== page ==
Washington D.C. – The Federal Trade Commission (FTC) released a report to Congress identifying anti-competitive repair restrictions, parts limitations, and inaccessible software, including specifically in the vehicle aftermarket repair and maintenance industry. The report notes that, “there is scant evidence to support [original equipment] manufacturers’ justifications for repair restrictions.” The FTC findings are in lockstep with the position of the Motor and Equipment Manufacturers Association (“MEMA”), and its aftermarket-focused divisions, the Automotive Aftermarket Suppliers Association (“AASA”), and The Association for Sustainable Manufacturing (“MERA”).
Key takeaways from the report include:
“The record contains no empirical evidence to suggest that independent repair shops are more or less likely than authorized repair shops to compromise or misuse customer data.”
“To address unlawful repair restrictions, the FTC will pursue appropriate law enforcement and regulatory options, as well as consumer education, consistent with our statutory authority.”
“The Commission also stands ready to work with legislators, either at the state or federal level, in order to ensure that consumers have choices when they need to repair products that they purchase and own.”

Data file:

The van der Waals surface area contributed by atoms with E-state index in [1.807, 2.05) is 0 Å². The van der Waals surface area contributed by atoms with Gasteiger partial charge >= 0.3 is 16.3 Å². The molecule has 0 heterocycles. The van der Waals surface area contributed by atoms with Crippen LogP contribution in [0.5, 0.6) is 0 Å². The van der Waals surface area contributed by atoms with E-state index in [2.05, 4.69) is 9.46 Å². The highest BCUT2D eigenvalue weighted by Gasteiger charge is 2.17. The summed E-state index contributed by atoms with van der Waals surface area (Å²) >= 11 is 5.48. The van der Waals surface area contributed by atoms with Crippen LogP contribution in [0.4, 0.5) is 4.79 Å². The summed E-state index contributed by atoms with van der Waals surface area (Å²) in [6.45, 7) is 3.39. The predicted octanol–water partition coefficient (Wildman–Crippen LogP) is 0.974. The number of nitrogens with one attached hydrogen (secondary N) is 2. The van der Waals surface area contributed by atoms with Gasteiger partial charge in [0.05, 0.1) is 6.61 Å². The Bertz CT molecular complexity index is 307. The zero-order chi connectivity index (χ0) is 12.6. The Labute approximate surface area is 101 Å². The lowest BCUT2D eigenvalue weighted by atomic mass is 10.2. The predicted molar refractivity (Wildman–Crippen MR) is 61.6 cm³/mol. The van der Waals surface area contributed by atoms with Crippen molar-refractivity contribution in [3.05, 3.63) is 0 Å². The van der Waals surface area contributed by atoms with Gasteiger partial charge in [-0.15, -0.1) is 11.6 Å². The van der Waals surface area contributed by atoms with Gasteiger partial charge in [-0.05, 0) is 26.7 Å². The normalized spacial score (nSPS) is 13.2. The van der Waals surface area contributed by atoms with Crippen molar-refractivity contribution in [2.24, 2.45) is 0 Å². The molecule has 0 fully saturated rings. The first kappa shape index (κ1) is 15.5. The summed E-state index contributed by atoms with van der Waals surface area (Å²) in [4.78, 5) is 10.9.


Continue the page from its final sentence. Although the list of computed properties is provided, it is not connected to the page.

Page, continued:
“In some instances, a manufacturer’s use of a repair restriction could be challenged as an unfair practice under Section 5 of the FTC Magnuson Moss Warranty Act (“MMWA”)”
“The Commission could revise its Interpretations of the MMWA to make clear that certain repair restrictions could violate MMWA’s anti-tying provisions.”
The report was approved unanimously by the 4 current FTC Commissioners.
“The FTC’s findings make clear what the aftermarket has long maintained – vehicle repairs often require specialized tools, difficult-to-obtain parts and access to proprietary diagnostic software,” said Paul McCarthy, President, AASA. “This makes it needlessly onerous for many consumers to acquire necessary vehicle repairs. The aftermarket industry is committed to ensuring that consumers continue to have access to reliable, safe, affordable repair choices to maintain their vehicles. We thank the FTC for their work in completing this investigation and report, and we look forward to working with them and Congress to enact policies to protect consumers.
“This report clearly shows that the work by MEMA and the aftermarket industry to fight for data access is truly in the best interest of consumers,” said MERA President and COO John Chalifoux. “It’s clear that federal legislation is warranted, and we look forward to continuing our efforts to protect consumer choice and block repair restrictions.”
MEMA, AASA, and MERA will continue to work with the automotive aftermarket industry to put in place the legislation and institutions and necessary to ensure we can implement appropriate access to vehicle telematics repair data. We remain committed to securing our industry’s future and the safety of the nation's 282 million vehicles in operation. We will continue to focus on the needs of the industry as a whole and the safety and rights of consumers as we chart a path forward.